When you use Mongoid and add uniqueness validations on an embedded document you’ll soon discover that these validations only apply to the scope of the parent document (as described in the validations documentation). In many cases that’s exactly what you want, however there may be scenarios where you want a field in an embedded document to be unique across the entire collection. In this article I’ll show you how that can be done. Continue reading

Writing a SOAP web service in Rails

Yesterday I posted an article on this blog on writing a SOAP web service in Ruby, the example service I offered was built using Sinatra. I have now implemented the same example EchoService in Rails for anyone that is interested in such an example:

You can follow along with the client examples from Yesterday’s article against the Rails implementation instead of (or in addition to) the Sinatra implementation. You can start the Rails project on port 9292 to use the clients unmodified like so: “rails s -p 9292”.

Have fun :)

Writing a SOAP web service in Ruby

Ruby 1.9 doesn’t come with SOAP support out of the box, in this article I’ll show you a very basic example SOAP service over HTTP that I’ve written in Ruby 1.9 that supports a subset of the SOAP 1.1 standard (enough to make it compliant for what it does) that you can use to get started if you want or need to write a SOAP service in Ruby get started. Additionally I’ll briefly show you how you can poke around it with soapUI and how you can consume (use) it with PHP, Java (using Apache CXF), .NET and of course Ruby (using Savon). Continue reading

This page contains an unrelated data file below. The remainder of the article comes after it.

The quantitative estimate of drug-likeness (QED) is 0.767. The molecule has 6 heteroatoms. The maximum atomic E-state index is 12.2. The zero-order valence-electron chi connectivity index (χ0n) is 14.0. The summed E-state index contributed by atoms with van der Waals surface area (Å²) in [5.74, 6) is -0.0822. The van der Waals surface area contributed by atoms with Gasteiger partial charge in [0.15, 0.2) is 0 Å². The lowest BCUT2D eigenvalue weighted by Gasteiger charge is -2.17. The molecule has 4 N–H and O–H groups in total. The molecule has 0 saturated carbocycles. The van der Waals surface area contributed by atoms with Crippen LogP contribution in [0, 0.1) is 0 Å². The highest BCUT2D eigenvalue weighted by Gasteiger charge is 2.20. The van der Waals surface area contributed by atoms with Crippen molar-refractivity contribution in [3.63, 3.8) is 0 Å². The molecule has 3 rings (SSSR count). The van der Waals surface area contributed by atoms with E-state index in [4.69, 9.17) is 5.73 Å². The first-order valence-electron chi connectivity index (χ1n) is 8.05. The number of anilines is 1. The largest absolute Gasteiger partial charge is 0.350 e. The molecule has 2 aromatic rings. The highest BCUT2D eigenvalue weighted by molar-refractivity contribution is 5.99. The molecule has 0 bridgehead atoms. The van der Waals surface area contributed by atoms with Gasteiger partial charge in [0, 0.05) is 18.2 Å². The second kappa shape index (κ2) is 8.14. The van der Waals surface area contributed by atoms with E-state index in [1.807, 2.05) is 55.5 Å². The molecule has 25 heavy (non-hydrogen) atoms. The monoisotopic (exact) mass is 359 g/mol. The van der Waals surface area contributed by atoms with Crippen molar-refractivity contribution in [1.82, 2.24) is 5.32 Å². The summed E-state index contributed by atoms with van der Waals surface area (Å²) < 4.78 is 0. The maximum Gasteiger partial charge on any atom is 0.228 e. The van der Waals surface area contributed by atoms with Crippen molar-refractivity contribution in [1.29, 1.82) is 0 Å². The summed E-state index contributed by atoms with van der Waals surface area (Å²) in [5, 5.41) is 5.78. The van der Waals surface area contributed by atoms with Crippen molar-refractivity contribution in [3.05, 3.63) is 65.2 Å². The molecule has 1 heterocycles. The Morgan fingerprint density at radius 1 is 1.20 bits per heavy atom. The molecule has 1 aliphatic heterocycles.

Useful *nix tools: ack-grep

ack (on Ubuntu named ack-grep, so if you’re using Ubuntu then replace ack in the example commands in this article with ack-grep) is a friendlier alternative to grep for most uses. One of the features I really like is that ack distinguishes files by type and that you can tell ack to explicitly look at certain file types, or to exclude certain file types from your searches. File types that ack it doesn’t know about are not searched, you can get a list of all the types that ack knows by typing ack- grep –help-types. Continue reading

Using dnsmasq to run your own TLD

So you’re developing networked applications on your own computer and now you want to test using different host names or URLs that route to localhost (because obviously that’s where your running everything). Surely you could go on and edit your hosts file every time you need a new host name, but that becomes tedious and annoying quickly. This article will describe how to use Dnsmasq on Ubuntu 11.04 to setup a (top level) domain for which all host names will route to localhost (your mileage will vary on other distros). Continue reading

Useful *nix tools: sed

If you work on *nix systems (UNIX, Linux, Mac OS X, BSD, etc.) and you want to extract information from text files such as log files of different kinds and/or lengthy output from other command line tools you’ll want to learn about sed. Sed stands for stream editor, it is an incredibly powerful non-interactive text editor/processor/filter that takes input via a *nix pipe and transforms it based on command line parameters and then outputs the result. Continue reading